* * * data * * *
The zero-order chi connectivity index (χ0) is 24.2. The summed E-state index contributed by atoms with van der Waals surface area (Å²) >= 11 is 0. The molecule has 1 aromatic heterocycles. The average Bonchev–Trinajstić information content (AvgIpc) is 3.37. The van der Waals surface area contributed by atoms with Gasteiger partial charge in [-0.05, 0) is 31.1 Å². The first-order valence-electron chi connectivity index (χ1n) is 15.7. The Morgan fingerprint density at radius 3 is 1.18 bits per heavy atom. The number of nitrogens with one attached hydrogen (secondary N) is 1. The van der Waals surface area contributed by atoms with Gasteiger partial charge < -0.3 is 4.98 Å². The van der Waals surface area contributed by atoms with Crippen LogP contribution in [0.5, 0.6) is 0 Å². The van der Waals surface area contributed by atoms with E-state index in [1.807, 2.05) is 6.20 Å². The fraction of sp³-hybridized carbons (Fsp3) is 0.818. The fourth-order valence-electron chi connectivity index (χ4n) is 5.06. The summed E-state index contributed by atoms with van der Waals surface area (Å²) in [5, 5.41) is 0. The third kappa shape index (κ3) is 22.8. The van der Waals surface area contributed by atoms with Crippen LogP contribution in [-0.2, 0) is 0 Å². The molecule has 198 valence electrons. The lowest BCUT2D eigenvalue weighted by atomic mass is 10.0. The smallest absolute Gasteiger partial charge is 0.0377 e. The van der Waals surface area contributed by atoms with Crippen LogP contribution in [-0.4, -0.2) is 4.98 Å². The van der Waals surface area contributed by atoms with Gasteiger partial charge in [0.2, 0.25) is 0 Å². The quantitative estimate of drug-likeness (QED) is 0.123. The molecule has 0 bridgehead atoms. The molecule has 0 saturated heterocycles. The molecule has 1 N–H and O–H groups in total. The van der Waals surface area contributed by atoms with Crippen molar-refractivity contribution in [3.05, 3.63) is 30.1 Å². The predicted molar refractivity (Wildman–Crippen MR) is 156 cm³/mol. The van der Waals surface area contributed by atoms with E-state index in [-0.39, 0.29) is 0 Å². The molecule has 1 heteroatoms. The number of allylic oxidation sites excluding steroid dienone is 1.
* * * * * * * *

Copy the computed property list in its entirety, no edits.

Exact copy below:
The zero-order chi connectivity index (χ0) is 24.2. The summed E-state index contributed by atoms with van der Waals surface area (Å²) >= 11 is 0. The molecule has 1 aromatic heterocycles. The average Bonchev–Trinajstić information content (AvgIpc) is 3.37. The van der Waals surface area contributed by atoms with Gasteiger partial charge in [-0.05, 0) is 31.1 Å². The first-order valence-electron chi connectivity index (χ1n) is 15.7. The Morgan fingerprint density at radius 3 is 1.18 bits per heavy atom. The number of nitrogens with one attached hydrogen (secondary N) is 1. The van der Waals surface area contributed by atoms with Gasteiger partial charge < -0.3 is 4.98 Å². The van der Waals surface area contributed by atoms with Crippen LogP contribution in [0.5, 0.6) is 0 Å². The van der Waals surface area contributed by atoms with E-state index in [1.807, 2.05) is 6.20 Å². The fraction of sp³-hybridized carbons (Fsp3) is 0.818. The fourth-order valence-electron chi connectivity index (χ4n) is 5.06. The summed E-state index contributed by atoms with van der Waals surface area (Å²) in [5, 5.41) is 0. The third kappa shape index (κ3) is 22.8. The van der Waals surface area contributed by atoms with Crippen LogP contribution in [-0.2, 0) is 0 Å². The molecule has 198 valence electrons. The lowest BCUT2D eigenvalue weighted by atomic mass is 10.0. The smallest absolute Gasteiger partial charge is 0.0377 e. The van der Waals surface area contributed by atoms with Crippen LogP contribution in [-0.4, -0.2) is 4.98 Å². The van der Waals surface area contributed by atoms with Gasteiger partial charge in [0.2, 0.25) is 0 Å². The quantitative estimate of drug-likeness (QED) is 0.123. The molecule has 0 bridgehead atoms. The molecule has 0 saturated heterocycles. The molecule has 1 N–H and O–H groups in total. The van der Waals surface area contributed by atoms with Crippen molar-refractivity contribution in [3.05, 3.63) is 30.1 Å². The predicted molar refractivity (Wildman–Crippen MR) is 156 cm³/mol. The van der Waals surface area contributed by atoms with E-state index in [-0.39, 0.29) is 0 Å². The molecule has 1 heteroatoms. The number of allylic oxidation sites excluding steroid dienone is 1.